Among highest ad spenders, how pan masala brands are thriving despite bans & low image

Recently, there was a lot of hullabaloo over Akshay Kumar appearing in a Vimal Elaichi ad. The actor faced a lot of flak on social media for endorsing a brand that markets pan masala, which many consider to be not good for health. In fact, so severe was the trolling that Akshay Kumar, who is well-known as a fitness enthusiast, had to distance himself from the ad and he also promised his fans that he would never endorse such products.

However, regardless of how much pan masala and the brands selling in this space might be trolled, the fact remains that the pan masala market in India is a huge one and the brands in this space spend a considerable amount on advertising. In fact, pan masala is one of the highest ad spenders in the Indian Premier League (IPL).

According to IMARC Group, the pan masala market in India reached a value of Rs 41,821 vrore in 2021. Going forward, IMARC Group expects the market to reach Rs 53,081.5 crore by 2027, growing at a CAGR of 3.88% during 2022-2027.

In 2011, all state governments had banned the production, advertisement and sale of gutka and pan masala mixed with tobacco, amid rising concerns over their health impacts. However, pan masala has a very strong and active lobby. It didn’t get banned for advertising when tobacco was halted. Hence, lots of flimsy surrogates are used to promote pan masala with impunity and vigour.

There are many varieties of products in this segment, like coated fennel seeds, silver-coated betel nuts, cardamom, gulkand and Kesar that help increase the consumer base, especially in states like Uttar Pradesh, Bihar, Maharashtra, Madhya Pradesh, Odisha, Jharkhand and others.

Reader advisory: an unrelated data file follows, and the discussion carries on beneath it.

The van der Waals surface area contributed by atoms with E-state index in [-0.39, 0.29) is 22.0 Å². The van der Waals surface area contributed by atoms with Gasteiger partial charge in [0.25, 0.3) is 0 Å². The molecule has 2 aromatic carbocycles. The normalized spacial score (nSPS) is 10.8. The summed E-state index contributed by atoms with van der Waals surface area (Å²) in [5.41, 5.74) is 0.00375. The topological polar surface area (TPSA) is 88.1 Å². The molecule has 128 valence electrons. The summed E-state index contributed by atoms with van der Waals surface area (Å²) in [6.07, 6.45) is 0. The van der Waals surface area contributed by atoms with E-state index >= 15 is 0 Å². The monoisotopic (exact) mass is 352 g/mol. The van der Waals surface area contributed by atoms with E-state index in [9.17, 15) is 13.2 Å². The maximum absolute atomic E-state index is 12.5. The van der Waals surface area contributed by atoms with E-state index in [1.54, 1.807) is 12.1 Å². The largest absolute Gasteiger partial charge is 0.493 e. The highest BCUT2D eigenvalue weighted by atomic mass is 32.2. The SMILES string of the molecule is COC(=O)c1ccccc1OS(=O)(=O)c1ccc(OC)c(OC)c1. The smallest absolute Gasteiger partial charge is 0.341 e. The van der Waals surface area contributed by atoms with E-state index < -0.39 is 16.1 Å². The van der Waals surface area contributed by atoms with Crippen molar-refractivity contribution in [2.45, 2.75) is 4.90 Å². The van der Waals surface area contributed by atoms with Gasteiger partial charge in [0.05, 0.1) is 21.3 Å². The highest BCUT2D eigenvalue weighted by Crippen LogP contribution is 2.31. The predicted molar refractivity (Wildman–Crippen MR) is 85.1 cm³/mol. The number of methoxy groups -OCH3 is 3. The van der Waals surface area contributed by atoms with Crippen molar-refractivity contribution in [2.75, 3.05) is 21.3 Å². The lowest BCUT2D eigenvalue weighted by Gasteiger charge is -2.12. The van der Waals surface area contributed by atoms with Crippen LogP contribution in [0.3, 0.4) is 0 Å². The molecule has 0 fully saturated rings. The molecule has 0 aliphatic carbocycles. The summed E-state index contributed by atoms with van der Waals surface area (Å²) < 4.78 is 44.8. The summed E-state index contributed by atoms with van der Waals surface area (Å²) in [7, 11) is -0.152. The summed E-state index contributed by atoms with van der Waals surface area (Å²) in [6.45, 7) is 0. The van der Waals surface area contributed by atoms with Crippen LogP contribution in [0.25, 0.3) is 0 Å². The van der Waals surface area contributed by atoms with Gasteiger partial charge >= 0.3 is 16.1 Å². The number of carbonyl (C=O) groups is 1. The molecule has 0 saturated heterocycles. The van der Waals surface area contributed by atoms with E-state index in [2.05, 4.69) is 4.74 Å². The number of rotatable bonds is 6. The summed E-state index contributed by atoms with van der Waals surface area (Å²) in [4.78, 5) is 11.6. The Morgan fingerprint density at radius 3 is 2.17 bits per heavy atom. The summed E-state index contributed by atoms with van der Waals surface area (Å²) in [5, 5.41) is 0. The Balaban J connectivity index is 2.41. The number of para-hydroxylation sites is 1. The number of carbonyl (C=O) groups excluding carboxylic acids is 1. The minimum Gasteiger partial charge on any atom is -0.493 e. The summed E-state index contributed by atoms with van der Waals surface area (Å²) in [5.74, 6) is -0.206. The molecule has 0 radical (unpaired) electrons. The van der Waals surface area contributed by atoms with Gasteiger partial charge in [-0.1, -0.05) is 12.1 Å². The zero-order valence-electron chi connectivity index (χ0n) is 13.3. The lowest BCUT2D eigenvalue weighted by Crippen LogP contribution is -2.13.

While pan masala is a product that people in blue collar jobs are seen consuming more, the advertisements, however, are created in a manner that promotes a highly aspirational imagery and a narrative that suggests that pan masala is consumed by people who are successful, with taglines such as ‘Pehchan kamyabi ki’ (Pan Bahar). Or equate having pan masala with doing something good, as in the case of Rajnigandha with a tagline such as ‘Acchai ki chamak.’

Elaborating on this, Vani Gupta Dandia, Founder, CherryPeachPlum Growth Partners, commented, “That’s the magic of advertising unfortunately. A good ad campaign can make even the most unscrupulous look good.”

Speaking about what keeps this industry thriving, even though tobacco is bad for health and has repercussions on one’s body, Piali Dasgupta, Senior Vice President – Marketing, Columbia Pacific Communities, stated, “The addiction factor, coupled with the fact that it is seen as a mouth freshener that fights bad breath is what keeps the industry thriving.”

Pan masala companies spend aggressively during the IPL. It is estimated that the big players of this industry, such as Vimal, Kamala Pasand, Rajnigandha, etc., spend around Rs 10 crore on their IPL campaigns. They have also become active participants in spending a substantial part of their marketing budget on signing big celebrities to advertise in the biggest events of the nation’s calendar. Personalities like Amitabh Bachchan, Shah Rukh Khan, Akshay Kumar, Ranveer Singh, and Ajay Devgn have prominently endorsed pan masala brands like Kamala Pasand and Vimal Elaichi.